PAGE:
Most of the focus for the past few years has been on making the transition to the cloud. As it turns out, though, many IT organizations are experiencing significant challenges once they get there. The top one is, of course, cybersecurity. But, a new survey of 300 C-level and IT decision-makers conducted by SoftwareONE, a provider of a cloud management platform and IT services, finds 37 percent of respondents listed unpredictable costs as their second biggest cloud pain point.
Another third also cited lack of transparency into cloud resource usage. In fact, that lack of visibility into cloud usage has led to a significant disconnect between C-level executives and IT decision-makers. More than half (56 percent) of C-level executives believe their organizations have migrated workloads to the cloud, compared to only 35 percent of IT directors who believe the same.
Regardless of how many workloads are running in the cloud, the survey also makes it clear that on-premises IT continues to be highly relevant. Nearly half (45 percent) of organizations are either increasing or maintaining their on-premises investments in the coming year. In fact, the majority (53 percent) of companies are committed to hybrid cloud computing.
The survey shows that on-premises IT in one form or another is still very much part of the strategic mix, says Lawrence Schwartz, chief marketing officer for SoftwareOne.
“On-premises IT is here to stay,” says Schwartz.
New @SoftwareOne survey: 45% of orgs are increasing or maintaining their on-premises IT investments in the coming year @SmarterMSP
Beyond the unpredictability of cloud costs, Schwartz says there are still plenty of instances where performance requirements coupled with cybersecurity and compliance concerns will result in many applications workloads continuing to be deployed in a local data center.
In addition, Schwartz notes that recent changes to the U.S. tax code make it more financially attractive to acquire IT equipment because the full cost of equipment is now a tax write-off.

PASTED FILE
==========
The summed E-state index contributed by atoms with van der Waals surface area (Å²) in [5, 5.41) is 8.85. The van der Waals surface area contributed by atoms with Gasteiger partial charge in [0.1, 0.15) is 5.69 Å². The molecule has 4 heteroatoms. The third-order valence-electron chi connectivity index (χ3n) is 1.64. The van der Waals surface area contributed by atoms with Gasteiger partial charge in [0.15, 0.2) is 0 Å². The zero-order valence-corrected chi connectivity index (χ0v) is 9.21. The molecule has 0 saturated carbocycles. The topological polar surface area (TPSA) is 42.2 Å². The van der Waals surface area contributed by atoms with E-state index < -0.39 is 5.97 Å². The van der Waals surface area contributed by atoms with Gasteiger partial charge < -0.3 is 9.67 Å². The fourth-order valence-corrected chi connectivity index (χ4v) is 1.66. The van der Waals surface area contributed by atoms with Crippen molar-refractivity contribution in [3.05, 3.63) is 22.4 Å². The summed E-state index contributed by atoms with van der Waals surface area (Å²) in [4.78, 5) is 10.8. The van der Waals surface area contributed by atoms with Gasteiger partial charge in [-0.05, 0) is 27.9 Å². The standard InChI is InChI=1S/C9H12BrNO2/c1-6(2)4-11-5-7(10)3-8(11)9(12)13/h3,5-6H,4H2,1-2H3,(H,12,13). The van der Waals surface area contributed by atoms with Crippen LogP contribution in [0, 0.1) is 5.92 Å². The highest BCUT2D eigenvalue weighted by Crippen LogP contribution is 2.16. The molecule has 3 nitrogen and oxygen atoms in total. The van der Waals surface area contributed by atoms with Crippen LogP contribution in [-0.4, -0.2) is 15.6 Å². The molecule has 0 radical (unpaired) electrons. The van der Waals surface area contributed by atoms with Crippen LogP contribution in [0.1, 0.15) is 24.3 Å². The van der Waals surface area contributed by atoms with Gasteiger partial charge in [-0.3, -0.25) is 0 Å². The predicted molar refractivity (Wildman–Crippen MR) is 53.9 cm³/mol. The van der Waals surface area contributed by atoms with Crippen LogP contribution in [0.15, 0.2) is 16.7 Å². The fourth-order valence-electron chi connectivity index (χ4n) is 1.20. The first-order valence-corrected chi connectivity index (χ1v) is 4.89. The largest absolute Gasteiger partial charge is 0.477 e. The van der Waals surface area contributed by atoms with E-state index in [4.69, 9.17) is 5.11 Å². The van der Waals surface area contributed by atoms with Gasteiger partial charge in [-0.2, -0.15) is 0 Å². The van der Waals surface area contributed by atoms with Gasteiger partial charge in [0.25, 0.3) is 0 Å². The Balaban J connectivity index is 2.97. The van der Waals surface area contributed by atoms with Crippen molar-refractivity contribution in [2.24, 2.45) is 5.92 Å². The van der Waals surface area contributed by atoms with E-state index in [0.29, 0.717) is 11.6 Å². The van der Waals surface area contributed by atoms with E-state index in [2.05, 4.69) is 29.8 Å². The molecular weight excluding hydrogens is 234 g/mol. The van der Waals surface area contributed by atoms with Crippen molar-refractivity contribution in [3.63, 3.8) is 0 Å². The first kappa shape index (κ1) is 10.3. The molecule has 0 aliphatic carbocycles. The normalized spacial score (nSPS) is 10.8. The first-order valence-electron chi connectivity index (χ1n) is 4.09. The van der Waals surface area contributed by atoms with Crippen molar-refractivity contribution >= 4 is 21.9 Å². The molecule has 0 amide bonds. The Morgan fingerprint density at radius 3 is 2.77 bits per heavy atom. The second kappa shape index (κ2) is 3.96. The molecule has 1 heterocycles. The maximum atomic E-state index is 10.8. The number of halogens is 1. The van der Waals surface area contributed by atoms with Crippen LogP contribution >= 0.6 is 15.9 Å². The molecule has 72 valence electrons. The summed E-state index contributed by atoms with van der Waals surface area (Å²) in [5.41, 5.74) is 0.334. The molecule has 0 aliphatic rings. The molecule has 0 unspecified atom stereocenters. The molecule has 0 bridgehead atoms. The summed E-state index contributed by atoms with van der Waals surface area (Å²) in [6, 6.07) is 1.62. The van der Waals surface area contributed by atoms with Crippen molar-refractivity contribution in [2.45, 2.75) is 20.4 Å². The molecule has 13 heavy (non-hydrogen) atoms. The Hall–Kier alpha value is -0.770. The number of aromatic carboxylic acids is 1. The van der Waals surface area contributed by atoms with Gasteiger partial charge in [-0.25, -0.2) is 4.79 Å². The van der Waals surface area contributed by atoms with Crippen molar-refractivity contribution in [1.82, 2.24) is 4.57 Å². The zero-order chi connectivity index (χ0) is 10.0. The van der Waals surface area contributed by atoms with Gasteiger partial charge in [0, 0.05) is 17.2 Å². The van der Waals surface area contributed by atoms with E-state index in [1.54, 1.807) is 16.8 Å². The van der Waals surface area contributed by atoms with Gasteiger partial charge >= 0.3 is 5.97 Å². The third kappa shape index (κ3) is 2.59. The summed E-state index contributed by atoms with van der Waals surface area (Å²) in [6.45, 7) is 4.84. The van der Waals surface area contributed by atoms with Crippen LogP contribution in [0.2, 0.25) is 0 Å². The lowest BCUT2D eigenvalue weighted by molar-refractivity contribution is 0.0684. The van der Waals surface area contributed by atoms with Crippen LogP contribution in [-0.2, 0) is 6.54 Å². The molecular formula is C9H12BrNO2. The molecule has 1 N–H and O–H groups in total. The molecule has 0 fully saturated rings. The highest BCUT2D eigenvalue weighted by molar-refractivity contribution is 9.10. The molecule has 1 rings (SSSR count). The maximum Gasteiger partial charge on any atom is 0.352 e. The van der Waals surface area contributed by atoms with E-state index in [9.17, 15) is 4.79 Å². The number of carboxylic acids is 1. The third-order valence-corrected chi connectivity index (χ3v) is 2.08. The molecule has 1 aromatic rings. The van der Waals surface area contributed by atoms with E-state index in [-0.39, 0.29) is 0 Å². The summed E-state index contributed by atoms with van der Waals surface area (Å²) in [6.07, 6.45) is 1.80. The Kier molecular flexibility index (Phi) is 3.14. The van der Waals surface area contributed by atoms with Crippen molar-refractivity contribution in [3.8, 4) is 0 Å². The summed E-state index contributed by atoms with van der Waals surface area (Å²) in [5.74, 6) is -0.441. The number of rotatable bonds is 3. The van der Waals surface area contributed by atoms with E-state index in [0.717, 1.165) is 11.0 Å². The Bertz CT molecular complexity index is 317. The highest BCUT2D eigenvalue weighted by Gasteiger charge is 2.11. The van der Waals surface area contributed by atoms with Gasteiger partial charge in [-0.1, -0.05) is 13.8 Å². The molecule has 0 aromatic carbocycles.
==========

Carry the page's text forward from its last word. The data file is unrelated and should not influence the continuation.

In fact, in some cases an application developed in the cloud may wind up being moved on premises once the time comes to deploy it in a production environment, or vice versa.
One big reason cloud computing often winds up being more expensive than anticipated comes down to culture. It’s not uncommon for a developer to forget they fired up multiple virtual machines. When that occurs on a local server it’s a waste of resources worthy of a verbal rebuke. But when a developer forgets to turn off virtual machines running on a public cloud, it results in a larger monthly bill. Rather than risk incurring those costs, many organizations still prefer their developers to build applications on a local server unless, of course, that application is simply too large to run anywhere other than a public cloud.
None of this means there’s a backlash building against running application workloads on public clouds. But, it does mean more organizations are being cautious in their interpretation of a what a “cloud first” IT strategy means. That increased understanding of how and when public clouds make sense creates a significant opportunity for managed service providers. The more application workloads become distributed, the more likely an organization will be to rely on external expertise to help them managed those workloads. The good news is that the number of organizations taking a more mature approach to cloud computing appears to be increasing rapidly.